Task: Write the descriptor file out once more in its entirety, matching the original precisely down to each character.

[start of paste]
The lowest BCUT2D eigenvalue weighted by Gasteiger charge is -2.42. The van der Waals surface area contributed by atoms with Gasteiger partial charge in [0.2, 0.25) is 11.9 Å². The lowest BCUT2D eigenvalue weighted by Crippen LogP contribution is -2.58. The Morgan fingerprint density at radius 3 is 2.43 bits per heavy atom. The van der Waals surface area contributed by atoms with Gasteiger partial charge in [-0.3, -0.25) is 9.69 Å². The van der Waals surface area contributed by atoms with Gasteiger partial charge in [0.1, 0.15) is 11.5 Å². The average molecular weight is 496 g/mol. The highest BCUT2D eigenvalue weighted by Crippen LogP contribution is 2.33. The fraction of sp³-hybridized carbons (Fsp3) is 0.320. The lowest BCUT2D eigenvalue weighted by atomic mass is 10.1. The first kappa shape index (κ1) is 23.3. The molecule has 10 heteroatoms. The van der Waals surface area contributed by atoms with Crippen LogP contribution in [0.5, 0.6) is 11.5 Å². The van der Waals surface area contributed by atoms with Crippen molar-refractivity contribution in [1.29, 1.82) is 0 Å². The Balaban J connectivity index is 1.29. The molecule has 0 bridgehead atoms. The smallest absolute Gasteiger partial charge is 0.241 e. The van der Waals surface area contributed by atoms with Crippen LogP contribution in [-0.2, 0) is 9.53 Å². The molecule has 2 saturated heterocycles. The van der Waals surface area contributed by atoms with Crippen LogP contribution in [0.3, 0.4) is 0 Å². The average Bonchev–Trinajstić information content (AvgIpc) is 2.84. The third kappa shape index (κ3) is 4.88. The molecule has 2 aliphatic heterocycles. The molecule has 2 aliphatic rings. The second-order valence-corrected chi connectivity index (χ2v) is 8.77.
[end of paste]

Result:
The lowest BCUT2D eigenvalue weighted by Gasteiger charge is -2.42. The van der Waals surface area contributed by atoms with Gasteiger partial charge in [0.2, 0.25) is 11.9 Å². The lowest BCUT2D eigenvalue weighted by Crippen LogP contribution is -2.58. The Morgan fingerprint density at radius 3 is 2.43 bits per heavy atom. The van der Waals surface area contributed by atoms with Gasteiger partial charge in [-0.3, -0.25) is 9.69 Å². The van der Waals surface area contributed by atoms with Gasteiger partial charge in [0.1, 0.15) is 11.5 Å². The average molecular weight is 496 g/mol. The highest BCUT2D eigenvalue weighted by Crippen LogP contribution is 2.33. The fraction of sp³-hybridized carbons (Fsp3) is 0.320. The lowest BCUT2D eigenvalue weighted by atomic mass is 10.1. The first kappa shape index (κ1) is 23.3. The molecule has 10 heteroatoms. The van der Waals surface area contributed by atoms with Crippen LogP contribution in [0.5, 0.6) is 11.5 Å². The van der Waals surface area contributed by atoms with Crippen molar-refractivity contribution in [1.29, 1.82) is 0 Å². The Balaban J connectivity index is 1.29. The molecule has 0 bridgehead atoms. The smallest absolute Gasteiger partial charge is 0.241 e. The van der Waals surface area contributed by atoms with Crippen LogP contribution in [-0.2, 0) is 9.53 Å². The molecule has 2 saturated heterocycles. The van der Waals surface area contributed by atoms with Crippen LogP contribution in [0.3, 0.4) is 0 Å². The average Bonchev–Trinajstić information content (AvgIpc) is 2.84. The third kappa shape index (κ3) is 4.88. The molecule has 2 aliphatic heterocycles. The molecule has 2 aliphatic rings. The second-order valence-corrected chi connectivity index (χ2v) is 8.77.